Los Angeles Divorce Attorney
Property Division in California


HOW TO FIND HIDDEN ASSETS?


The divorce process is a time of mistrust for each spouse, and right or wrong, each may accuse the
other of hiding assets.

Assets are traditionally hidden in one of four ways:

  •        The person denies the existence of an asset
  •        Assets are transferred to a third party
  •        The person claims the asset was lost or dissipated
  •        Creation of false debt.

Tax returns are the first place to look to discover hidden assets. It is a good idea to look at tax returns
for the past five years. By reviewing the tax returns you may discover assets that you had no
knowledge of or that were not disclosed by your spouse. The first two pages of a tax return can serve
as a “table of contents,” because they list the forms and schedules that are attached to the return.

Important forms to review include:
  •        Schedule A – Itemized Deductions. May help identify unlisted assets or sources of income.
    For example property taxes may reveal real property or a boat that one spouse does not know
    exists; and gambling losses would reveal that there are gambling winnings.

  •        Schedule B – Interest and Ordinary Dividends.
    This identifies the assets and investments generating interest and dividends. However some        
    interest generating accounts may be non-taxable and may not be listed.

  •        Schedule C – Profit of Loss From Business.
    This form may be a place to hide assets or income. For example, depreciation for real estate is
    generally not a cash outflow and it is added back to net income to determine the actual income.
    The depreciation schedule may also reveal additional assets in the business.

  •        Schedule D – Capital Gains and Losses. This form is used to reports gains and losses
    from stocks, bonds, and real estate.

  •        Schedule E – Supplemental Income and Loss. This form is used to report income from
    rental properties, royalties and partnership and s-corporation income. Depreciation should be
examined to determine whether this is an expense that should be added back to income.

  •        Form 1065 is used to report partnership income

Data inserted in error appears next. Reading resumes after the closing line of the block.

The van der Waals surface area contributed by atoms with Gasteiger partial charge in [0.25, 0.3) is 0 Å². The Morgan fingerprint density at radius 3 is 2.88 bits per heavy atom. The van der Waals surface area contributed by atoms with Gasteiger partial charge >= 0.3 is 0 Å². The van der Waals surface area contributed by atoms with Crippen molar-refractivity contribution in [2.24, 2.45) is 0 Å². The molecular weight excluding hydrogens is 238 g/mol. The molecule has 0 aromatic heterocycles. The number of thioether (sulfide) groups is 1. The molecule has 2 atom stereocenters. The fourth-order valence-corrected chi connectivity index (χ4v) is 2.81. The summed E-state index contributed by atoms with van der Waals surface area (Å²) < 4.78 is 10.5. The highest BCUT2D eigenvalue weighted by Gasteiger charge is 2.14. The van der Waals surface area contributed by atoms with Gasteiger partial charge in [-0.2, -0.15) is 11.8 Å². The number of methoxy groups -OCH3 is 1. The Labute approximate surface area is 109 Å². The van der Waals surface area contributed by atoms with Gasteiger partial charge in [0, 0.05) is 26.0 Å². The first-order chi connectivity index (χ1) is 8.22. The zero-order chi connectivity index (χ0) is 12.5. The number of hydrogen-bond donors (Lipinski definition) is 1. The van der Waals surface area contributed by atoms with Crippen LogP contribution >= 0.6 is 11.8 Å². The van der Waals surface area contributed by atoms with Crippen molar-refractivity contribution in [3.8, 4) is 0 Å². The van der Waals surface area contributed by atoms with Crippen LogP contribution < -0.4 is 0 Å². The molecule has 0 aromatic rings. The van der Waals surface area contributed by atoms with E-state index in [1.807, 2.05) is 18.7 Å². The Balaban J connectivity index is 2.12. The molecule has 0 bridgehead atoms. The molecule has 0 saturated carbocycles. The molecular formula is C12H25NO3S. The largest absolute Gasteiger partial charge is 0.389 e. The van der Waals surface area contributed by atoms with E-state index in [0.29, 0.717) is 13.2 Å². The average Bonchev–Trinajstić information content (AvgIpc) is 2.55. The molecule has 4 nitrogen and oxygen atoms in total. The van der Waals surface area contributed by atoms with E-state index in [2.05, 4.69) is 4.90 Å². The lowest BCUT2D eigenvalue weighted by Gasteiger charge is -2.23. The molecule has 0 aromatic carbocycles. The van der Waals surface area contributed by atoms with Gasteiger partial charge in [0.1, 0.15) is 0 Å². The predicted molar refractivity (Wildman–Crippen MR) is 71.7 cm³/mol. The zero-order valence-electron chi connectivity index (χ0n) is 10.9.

•        Form 1120 and 1120S are used to report corporate income

  •        Form 2441 claims child-care expenses

Both federal and state income tax returns, 1099s and W2s, as well as amended returns need to be
reviewed.

In the course of discovery (sharing documents and financial information with the opposing side), most
spouses believe that their counterpart has somehow hidden or failed to disclose the existence of
certain assets. The following checklist of research items may assist in determining the whereabouts of
hidden assets or if, in fact, they exist at all:

1.        
Financial Statements – Any loans from lending institutions require sworn financial statements
to be filled out. In most cases, the borrower is trying to impress the lending institution with the extent of
assets and may exaggerate these. Looking back five years or so at these statements may put you on
the trail of assets which are now unaccounted for, or which show valuations substantially greater than
what is now claimed.

2.        
Personal Income Tax Returns – A review of personal Federal and State income tax returns
and attached schedules filed during the past five years may indicate sources of interest or dividends.
The returns may also reveal unknown sources of income or loss from trusts, partnerships, or real
estate holdings. You should also review W2’s, 1099’s, 1098’s and K1’s.

3.        
Corporate Income Tax Returns – If one spouse is the principal owner of a closely held
corporation the corporate tax returns should be reviewed for the following:
    a.        He or she may be manipulating his or her salary by taking less pay and then taking loans
    from the corporation to make up the shortage
    b.        He or she may be charging personal expenses to corporate accounts, which will later be
    reimbursed or charged to the officer’s loan account.
    c.        Corporate returns should also be reviewed for excessive or unnecessary retained
    earnings (undistributed profits). These may be disguise available profit distributions or an
    artificially low salary level.
    d.        Reimbursement of prior capital contributions or repayments of loans to the corporation
    may also provide hidden cash flow to your spouse.

4.        Partnership Income Tax Returns - Reviewing several years of partnership income tax returns
(IRS Form 1065) may reveal sudden changes in the partnership interest or distributions. Such changes